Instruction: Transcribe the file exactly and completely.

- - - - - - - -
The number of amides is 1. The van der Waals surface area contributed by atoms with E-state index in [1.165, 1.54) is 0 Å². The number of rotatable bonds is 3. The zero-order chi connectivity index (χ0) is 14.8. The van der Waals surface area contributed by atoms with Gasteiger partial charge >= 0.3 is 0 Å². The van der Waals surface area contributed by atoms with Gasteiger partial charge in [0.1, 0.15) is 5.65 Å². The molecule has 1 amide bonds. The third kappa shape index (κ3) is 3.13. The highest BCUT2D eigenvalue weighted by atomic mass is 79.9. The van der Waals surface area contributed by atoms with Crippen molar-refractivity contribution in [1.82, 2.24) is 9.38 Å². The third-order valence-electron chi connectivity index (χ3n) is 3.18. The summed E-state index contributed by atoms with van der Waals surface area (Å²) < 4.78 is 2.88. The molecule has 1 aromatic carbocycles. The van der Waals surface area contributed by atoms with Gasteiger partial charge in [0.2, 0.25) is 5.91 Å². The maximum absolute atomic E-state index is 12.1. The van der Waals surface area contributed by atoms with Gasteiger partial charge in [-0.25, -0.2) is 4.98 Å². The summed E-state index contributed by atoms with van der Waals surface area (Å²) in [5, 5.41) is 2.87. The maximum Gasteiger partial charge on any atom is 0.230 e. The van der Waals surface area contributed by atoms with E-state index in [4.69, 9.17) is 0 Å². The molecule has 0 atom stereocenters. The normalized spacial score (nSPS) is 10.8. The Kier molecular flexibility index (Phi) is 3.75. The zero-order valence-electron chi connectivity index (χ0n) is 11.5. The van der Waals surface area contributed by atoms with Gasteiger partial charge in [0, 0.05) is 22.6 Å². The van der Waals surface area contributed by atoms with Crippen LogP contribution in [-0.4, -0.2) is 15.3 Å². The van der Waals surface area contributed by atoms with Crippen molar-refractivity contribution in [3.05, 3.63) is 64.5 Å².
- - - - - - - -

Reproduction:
The number of amides is 1. The van der Waals surface area contributed by atoms with E-state index in [1.165, 1.54) is 0 Å². The number of rotatable bonds is 3. The zero-order chi connectivity index (χ0) is 14.8. The van der Waals surface area contributed by atoms with Gasteiger partial charge >= 0.3 is 0 Å². The van der Waals surface area contributed by atoms with Gasteiger partial charge in [0.1, 0.15) is 5.65 Å². The molecule has 1 amide bonds. The third kappa shape index (κ3) is 3.13. The highest BCUT2D eigenvalue weighted by atomic mass is 79.9. The van der Waals surface area contributed by atoms with Crippen molar-refractivity contribution in [1.82, 2.24) is 9.38 Å². The third-order valence-electron chi connectivity index (χ3n) is 3.18. The summed E-state index contributed by atoms with van der Waals surface area (Å²) < 4.78 is 2.88. The molecule has 1 aromatic carbocycles. The van der Waals surface area contributed by atoms with Gasteiger partial charge in [0.2, 0.25) is 5.91 Å². The maximum absolute atomic E-state index is 12.1. The van der Waals surface area contributed by atoms with Gasteiger partial charge in [-0.25, -0.2) is 4.98 Å². The summed E-state index contributed by atoms with van der Waals surface area (Å²) in [5, 5.41) is 2.87. The maximum Gasteiger partial charge on any atom is 0.230 e. The van der Waals surface area contributed by atoms with E-state index in [4.69, 9.17) is 0 Å². The molecule has 0 atom stereocenters. The normalized spacial score (nSPS) is 10.8. The Kier molecular flexibility index (Phi) is 3.75. The zero-order valence-electron chi connectivity index (χ0n) is 11.5. The van der Waals surface area contributed by atoms with Gasteiger partial charge in [0, 0.05) is 22.6 Å². The van der Waals surface area contributed by atoms with Crippen LogP contribution in [-0.4, -0.2) is 15.3 Å². The van der Waals surface area contributed by atoms with Crippen molar-refractivity contribution in [3.05, 3.63) is 64.5 Å².